But it is not only when things are going poorly.  Sometimes it can be during those times of minor inconvenience when gratitude can be hard to muster.  During those times when we can’t get an Internet signal.  During those times when we get the middle seat on the airplane… during those times of annoyance when the first song on our lips is probably not “We Gather Together.” 

Of course in today’s Gospel, we learn that gratitude can difficult even when things are good.  As we know, when Jesus cured the ten lepers he did not only heal their physical sickness… he allowed these ten outcasts to come back to the community that had cut them off because they were unclean.  He not only gave them a new life free of biological  disease, he gave them a new life socially.  That being said, how many of us can relate to the nine who didn’t come back?  How many of us can relate to those nine who could not stop crying out to God in need… but then found it easy to forget about God when those needs were fulfilled.  Even the best of us can forget to give thanks. 

Which is what makes the establishment of the Thanksgiving holiday during a time of great Civil War all the more poignant because it is an acknowledgement that it is not only good to give thanks to God, we have a need to give thanks to God.  We have a need to gather together to be reminded that, to quote Lincoln, “The year that is drawing toward its close has been filled with the blessings of fruitful years and healthful skies.”  We need to be reminded of the Source from which our bounties come… whether those bounties come during times of both great sorrow or during times great joy.  We need a day in which, in the words of William Jennings Bryan, we acknowledge our dependence.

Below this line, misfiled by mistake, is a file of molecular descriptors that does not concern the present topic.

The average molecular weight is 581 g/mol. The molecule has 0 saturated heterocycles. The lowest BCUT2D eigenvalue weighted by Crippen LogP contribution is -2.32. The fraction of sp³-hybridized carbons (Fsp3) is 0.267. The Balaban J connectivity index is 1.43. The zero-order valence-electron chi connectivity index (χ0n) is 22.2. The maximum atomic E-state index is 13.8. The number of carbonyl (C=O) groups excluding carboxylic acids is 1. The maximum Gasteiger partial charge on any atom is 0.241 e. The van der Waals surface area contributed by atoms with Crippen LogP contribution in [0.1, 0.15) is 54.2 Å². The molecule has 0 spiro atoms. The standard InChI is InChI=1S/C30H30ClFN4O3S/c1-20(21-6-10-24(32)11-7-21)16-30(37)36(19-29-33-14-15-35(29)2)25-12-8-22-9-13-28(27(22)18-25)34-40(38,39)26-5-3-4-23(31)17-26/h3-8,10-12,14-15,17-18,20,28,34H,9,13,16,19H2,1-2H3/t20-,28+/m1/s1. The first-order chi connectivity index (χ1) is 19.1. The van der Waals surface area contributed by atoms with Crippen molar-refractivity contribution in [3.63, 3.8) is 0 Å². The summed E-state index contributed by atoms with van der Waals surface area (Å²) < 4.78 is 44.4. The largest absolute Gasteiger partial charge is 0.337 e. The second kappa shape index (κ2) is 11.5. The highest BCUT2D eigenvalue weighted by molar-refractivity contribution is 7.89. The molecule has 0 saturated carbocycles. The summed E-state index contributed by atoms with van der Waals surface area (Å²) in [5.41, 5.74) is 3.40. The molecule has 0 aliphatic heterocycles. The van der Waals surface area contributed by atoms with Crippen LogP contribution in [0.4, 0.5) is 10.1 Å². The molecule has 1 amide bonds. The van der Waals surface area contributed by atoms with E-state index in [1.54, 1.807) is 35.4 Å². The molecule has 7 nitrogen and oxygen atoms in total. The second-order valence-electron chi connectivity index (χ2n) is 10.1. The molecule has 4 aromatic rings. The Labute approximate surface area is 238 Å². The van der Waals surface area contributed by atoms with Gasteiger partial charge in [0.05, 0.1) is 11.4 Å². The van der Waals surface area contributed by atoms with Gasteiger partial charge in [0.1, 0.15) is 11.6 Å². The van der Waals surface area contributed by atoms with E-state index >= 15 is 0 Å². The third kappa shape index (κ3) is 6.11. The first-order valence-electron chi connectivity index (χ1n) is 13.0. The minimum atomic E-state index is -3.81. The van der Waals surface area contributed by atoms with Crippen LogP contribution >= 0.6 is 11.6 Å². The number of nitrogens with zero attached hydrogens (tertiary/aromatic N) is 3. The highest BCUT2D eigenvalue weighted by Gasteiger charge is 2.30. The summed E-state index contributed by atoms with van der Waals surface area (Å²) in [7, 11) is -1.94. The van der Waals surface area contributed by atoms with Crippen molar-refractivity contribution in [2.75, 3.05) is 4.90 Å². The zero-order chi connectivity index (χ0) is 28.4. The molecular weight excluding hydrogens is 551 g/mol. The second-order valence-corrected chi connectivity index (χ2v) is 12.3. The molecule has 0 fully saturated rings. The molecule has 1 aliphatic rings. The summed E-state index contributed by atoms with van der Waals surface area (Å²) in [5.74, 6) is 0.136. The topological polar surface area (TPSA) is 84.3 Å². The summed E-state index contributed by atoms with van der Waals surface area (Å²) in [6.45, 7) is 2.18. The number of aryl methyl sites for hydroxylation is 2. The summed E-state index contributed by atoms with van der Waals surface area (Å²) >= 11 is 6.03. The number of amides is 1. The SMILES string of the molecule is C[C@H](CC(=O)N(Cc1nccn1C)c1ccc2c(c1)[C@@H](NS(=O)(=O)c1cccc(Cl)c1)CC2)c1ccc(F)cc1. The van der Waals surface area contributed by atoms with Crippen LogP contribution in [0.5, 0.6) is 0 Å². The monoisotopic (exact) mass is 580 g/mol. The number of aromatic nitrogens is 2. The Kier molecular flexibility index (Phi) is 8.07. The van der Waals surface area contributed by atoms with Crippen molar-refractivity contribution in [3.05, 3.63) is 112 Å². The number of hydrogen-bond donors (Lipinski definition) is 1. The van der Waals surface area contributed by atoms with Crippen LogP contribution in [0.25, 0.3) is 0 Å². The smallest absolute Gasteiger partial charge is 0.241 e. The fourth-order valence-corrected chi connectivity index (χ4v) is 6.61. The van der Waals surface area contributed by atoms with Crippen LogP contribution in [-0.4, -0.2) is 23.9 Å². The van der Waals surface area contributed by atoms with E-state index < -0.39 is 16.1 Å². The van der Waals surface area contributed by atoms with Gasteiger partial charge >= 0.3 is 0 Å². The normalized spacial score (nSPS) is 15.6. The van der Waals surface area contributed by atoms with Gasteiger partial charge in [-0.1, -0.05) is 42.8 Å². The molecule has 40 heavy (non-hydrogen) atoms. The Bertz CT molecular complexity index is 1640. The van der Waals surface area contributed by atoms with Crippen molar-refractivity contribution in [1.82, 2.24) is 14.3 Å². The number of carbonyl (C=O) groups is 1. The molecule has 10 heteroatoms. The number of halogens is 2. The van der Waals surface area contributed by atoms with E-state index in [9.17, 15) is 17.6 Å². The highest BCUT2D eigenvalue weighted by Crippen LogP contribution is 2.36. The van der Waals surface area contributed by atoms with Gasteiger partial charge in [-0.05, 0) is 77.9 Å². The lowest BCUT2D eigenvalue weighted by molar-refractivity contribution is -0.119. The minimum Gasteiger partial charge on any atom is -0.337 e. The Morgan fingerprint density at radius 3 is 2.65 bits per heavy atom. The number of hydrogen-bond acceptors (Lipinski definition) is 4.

Of course for Catholics, this reminder does not come once a year but it comes every day we celebrate the Eucharist.  Of course the word Eucharist translated from the Greek means “thanksgiving.”  When Jesus took the cup and took the bread, HE gave thanks to the Father above… AND TOLD US TO DO THE SAME.  To give thanks for all that God had done for the Jewish people throughout their history.  To give thanks for the sacrifice that Jesus was about to make for us.  And to give thanks for the continued action of the Holy Spirit within all of our lives. 

It is true that we are limited beings… and as such we are needful beings.  But we are lucky to have a God who not only provides but also listens to our needs.  But on this Thanksgiving if we must ask God for something, let’s ask Him for a grateful heart.  Let us ask him for a grateful heart no matter whether our lives are in a period of fruitful skies, civil wars, or (as is often the case) somewhere in between.  Because there is a whole host of reasons of why gratitude can be difficult… but in the words of Cicero, “A thankful heart is not only the greatest virtue, but the parent of all the other virtues.”




Speaking of American History, please support the online campaign to bring the story of one of the great American Catholics to life in Isaac Hecker and the Journey of Catholic America by visiting .